Centipede Game

DEFINITION of 'Centipede Game'

An extensive-form game in game theory in which two players alternately get a chance to take the larger share of a slowly increasing money stash. The Centipede Game concludes as soon as a player takes the stash, with that player getting the larger portion and the other player getting the smaller portion. While not as well-known as the famed Prisoner’s Dilemma, the Centipede Game also highlights the conflict between self-interest and mutual benefit with which people have to grapple. It was first introduced by psychologist Robert Rosenthal in 1982. “Centipede Game” is so-called because its original version consisted of a 100-move sequence, and the payoff diagram detailing it looked like a centipede.

BREAKING DOWN 'Centipede Game'

As an example, consider the following version of the Centipede Game involving two players, Jack and Jill, who are playing for a total stash of $100. The game starts with a $2 payoff; Jack goes first, and has to decide if he should "take" the payoff or "pass." If he takes, then he and Jill both get $1 each, but if he passes, the decision to “take or pass” now must be made by Jill. The payoff is now increased by $1 to $3; if Jill takes, she gets the full $3 and Jack gets $0, but if she passes, Jack gets to decide whether to take or pass. If she passes, the payoff is increased by $1 to $4; if Jack takes, the stash is split equally at $2 each. If he passes and Jill takes, the payoff of $5 would be split as follows – Jill $4, Jack $1. The game continues in this vein for a total of 99 rounds. If both players always choose to pass, they each receive a payoff of $50 at the end of the game. Note that the money is contributed by a third party and not by either player.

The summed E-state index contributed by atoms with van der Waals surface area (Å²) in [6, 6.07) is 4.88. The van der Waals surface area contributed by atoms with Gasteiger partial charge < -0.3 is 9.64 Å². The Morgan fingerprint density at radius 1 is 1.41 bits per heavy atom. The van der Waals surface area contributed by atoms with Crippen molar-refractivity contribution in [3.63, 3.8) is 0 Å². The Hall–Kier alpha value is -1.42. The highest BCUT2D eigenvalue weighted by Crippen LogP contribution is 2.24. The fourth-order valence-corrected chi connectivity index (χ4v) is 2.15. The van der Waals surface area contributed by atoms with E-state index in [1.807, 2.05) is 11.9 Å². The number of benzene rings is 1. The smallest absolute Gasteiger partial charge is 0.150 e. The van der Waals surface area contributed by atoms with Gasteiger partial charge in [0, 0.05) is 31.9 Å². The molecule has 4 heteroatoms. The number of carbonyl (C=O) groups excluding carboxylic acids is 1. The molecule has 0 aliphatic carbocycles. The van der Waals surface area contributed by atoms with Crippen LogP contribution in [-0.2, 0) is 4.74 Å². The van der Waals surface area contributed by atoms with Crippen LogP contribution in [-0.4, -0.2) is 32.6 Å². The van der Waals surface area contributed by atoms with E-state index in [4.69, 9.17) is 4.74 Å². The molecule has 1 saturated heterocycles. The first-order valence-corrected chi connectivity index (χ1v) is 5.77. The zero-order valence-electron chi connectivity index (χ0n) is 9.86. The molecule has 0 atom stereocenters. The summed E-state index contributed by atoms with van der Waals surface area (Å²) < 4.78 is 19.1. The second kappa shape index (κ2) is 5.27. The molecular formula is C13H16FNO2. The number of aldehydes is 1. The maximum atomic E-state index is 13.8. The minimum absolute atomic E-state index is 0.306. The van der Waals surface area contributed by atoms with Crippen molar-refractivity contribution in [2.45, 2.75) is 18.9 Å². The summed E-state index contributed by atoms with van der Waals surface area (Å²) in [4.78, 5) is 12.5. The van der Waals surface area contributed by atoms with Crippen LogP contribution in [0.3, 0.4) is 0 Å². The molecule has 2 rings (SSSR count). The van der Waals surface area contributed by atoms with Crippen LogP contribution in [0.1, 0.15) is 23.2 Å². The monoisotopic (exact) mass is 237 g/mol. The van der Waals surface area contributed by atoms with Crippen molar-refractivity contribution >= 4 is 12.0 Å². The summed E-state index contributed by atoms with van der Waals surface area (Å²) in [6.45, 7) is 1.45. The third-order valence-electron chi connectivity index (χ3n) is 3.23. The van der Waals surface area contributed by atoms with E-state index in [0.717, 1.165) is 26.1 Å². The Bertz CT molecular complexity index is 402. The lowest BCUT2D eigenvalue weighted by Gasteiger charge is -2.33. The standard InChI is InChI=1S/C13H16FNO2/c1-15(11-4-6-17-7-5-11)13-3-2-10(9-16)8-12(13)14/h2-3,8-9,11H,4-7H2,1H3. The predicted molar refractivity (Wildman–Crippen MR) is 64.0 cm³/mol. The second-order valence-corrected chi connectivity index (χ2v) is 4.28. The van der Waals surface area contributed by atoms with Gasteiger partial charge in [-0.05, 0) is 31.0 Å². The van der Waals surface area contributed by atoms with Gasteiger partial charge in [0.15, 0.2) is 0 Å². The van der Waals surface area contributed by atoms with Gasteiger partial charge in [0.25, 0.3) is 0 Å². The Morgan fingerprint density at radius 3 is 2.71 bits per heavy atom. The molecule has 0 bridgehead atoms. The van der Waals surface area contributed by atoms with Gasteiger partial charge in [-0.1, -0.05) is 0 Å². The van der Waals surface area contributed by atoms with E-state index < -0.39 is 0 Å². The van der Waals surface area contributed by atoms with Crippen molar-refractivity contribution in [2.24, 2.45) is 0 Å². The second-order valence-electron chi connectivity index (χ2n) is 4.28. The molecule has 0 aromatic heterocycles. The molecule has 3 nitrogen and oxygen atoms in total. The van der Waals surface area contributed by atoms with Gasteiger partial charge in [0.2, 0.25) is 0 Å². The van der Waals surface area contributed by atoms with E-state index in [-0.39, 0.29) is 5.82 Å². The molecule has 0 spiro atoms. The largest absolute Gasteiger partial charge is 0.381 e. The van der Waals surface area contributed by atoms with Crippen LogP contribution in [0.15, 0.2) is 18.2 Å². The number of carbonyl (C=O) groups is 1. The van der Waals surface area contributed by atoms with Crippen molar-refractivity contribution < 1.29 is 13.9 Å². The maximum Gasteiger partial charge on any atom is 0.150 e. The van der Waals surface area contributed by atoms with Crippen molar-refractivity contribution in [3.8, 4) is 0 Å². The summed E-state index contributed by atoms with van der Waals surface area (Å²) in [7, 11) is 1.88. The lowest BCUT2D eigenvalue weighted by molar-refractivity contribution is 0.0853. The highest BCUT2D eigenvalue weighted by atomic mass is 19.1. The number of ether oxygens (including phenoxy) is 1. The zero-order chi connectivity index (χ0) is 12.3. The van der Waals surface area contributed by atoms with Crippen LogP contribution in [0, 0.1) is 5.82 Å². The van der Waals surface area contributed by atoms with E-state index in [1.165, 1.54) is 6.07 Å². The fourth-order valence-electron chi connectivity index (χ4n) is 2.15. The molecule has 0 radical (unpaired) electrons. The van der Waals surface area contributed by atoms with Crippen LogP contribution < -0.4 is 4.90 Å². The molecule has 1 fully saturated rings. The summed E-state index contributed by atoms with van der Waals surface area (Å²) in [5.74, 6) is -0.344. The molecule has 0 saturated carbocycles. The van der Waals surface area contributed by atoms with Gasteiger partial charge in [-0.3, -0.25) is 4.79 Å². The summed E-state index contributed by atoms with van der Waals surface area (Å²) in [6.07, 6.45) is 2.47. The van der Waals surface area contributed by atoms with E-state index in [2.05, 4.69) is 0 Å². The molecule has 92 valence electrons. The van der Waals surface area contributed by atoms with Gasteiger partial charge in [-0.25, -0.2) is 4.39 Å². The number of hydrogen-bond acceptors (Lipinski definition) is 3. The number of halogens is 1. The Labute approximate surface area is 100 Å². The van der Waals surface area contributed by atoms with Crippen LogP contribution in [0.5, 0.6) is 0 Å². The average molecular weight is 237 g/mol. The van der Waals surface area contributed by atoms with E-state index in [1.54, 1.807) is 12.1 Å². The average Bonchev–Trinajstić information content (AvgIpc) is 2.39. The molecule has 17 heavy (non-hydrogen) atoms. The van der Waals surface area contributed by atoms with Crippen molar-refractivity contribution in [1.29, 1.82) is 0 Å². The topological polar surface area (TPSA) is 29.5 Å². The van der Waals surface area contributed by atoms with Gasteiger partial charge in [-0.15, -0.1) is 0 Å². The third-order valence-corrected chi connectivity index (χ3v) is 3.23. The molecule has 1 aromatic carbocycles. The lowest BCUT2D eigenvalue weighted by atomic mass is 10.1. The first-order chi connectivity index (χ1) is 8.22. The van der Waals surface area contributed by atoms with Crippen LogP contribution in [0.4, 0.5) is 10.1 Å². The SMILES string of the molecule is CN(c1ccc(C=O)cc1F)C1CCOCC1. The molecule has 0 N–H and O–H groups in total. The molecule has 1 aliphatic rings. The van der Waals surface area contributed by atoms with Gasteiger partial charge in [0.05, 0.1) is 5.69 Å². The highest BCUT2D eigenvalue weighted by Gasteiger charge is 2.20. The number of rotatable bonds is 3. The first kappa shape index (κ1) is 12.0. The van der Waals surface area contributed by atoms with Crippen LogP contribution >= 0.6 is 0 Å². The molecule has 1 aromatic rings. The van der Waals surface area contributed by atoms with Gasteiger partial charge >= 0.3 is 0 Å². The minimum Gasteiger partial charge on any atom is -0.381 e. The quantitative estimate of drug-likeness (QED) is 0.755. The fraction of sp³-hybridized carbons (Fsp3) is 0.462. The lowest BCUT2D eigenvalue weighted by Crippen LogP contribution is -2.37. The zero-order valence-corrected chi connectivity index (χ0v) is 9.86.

What does game theory predict? Using backward induction – which is the process of reasoning backward from the end of a problem – game theory predicts that Jack (or the first player) will choose to take on the very first move and both players will receive a $1 payoff.

In experimental studies, however, only a very small percentage of subjects chose to take on the very first move. This discrepancy can be explained by a couple of reasons. One reason is that some people are altruistic, and would prefer to cooperate with the other player by always passing, rather than taking down the pot. Another reason is that people may simply be incapable of making the deductive reasoning necessary to make the rational choice predicted by the Nash equilibrium. The fact that few people take the stash on the very first move is not too surprising, given the small size of the starting payoff when compared with the increasing payoffs as the game progresses.

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